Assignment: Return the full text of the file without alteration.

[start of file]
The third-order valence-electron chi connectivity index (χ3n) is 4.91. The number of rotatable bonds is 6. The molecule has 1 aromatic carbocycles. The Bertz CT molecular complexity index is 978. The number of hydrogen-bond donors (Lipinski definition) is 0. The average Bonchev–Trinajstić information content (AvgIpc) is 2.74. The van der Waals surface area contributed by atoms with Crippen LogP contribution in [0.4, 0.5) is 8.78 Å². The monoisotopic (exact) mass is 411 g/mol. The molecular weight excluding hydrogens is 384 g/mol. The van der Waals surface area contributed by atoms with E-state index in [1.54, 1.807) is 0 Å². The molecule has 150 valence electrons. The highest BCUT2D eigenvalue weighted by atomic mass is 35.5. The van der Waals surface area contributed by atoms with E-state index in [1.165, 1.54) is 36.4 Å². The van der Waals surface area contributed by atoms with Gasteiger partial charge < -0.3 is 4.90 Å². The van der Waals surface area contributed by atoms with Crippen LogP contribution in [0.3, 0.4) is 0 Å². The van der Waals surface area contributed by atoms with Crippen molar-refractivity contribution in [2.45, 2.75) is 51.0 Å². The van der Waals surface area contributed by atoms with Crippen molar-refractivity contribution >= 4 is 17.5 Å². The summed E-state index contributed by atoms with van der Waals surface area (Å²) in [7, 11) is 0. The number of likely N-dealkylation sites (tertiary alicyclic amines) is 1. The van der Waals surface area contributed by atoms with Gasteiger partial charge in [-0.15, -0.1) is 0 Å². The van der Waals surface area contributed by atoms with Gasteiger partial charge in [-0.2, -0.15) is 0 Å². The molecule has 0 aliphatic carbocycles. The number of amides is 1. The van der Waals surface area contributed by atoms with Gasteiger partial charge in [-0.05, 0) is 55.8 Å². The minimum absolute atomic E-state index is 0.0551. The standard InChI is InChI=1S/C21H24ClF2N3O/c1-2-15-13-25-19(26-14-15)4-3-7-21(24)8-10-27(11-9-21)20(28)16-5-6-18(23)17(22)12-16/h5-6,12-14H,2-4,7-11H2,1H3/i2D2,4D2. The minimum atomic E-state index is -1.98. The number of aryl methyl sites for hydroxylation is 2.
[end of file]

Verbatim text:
The third-order valence-electron chi connectivity index (χ3n) is 4.91. The number of rotatable bonds is 6. The molecule has 1 aromatic carbocycles. The Bertz CT molecular complexity index is 978. The number of hydrogen-bond donors (Lipinski definition) is 0. The average Bonchev–Trinajstić information content (AvgIpc) is 2.74. The van der Waals surface area contributed by atoms with Crippen LogP contribution in [0.4, 0.5) is 8.78 Å². The monoisotopic (exact) mass is 411 g/mol. The molecular weight excluding hydrogens is 384 g/mol. The van der Waals surface area contributed by atoms with E-state index in [1.54, 1.807) is 0 Å². The molecule has 150 valence electrons. The highest BCUT2D eigenvalue weighted by atomic mass is 35.5. The van der Waals surface area contributed by atoms with E-state index in [1.165, 1.54) is 36.4 Å². The van der Waals surface area contributed by atoms with Gasteiger partial charge < -0.3 is 4.90 Å². The van der Waals surface area contributed by atoms with Crippen LogP contribution in [0.3, 0.4) is 0 Å². The van der Waals surface area contributed by atoms with Crippen molar-refractivity contribution in [2.45, 2.75) is 51.0 Å². The van der Waals surface area contributed by atoms with Crippen molar-refractivity contribution >= 4 is 17.5 Å². The summed E-state index contributed by atoms with van der Waals surface area (Å²) in [7, 11) is 0. The number of likely N-dealkylation sites (tertiary alicyclic amines) is 1. The van der Waals surface area contributed by atoms with Gasteiger partial charge in [-0.15, -0.1) is 0 Å². The van der Waals surface area contributed by atoms with Gasteiger partial charge in [-0.2, -0.15) is 0 Å². The molecule has 0 aliphatic carbocycles. The number of amides is 1. The van der Waals surface area contributed by atoms with Gasteiger partial charge in [-0.05, 0) is 55.8 Å². The minimum absolute atomic E-state index is 0.0551. The standard InChI is InChI=1S/C21H24ClF2N3O/c1-2-15-13-25-19(26-14-15)4-3-7-21(24)8-10-27(11-9-21)20(28)16-5-6-18(23)17(22)12-16/h5-6,12-14H,2-4,7-11H2,1H3/i2D2,4D2. The minimum atomic E-state index is -1.98. The number of aryl methyl sites for hydroxylation is 2.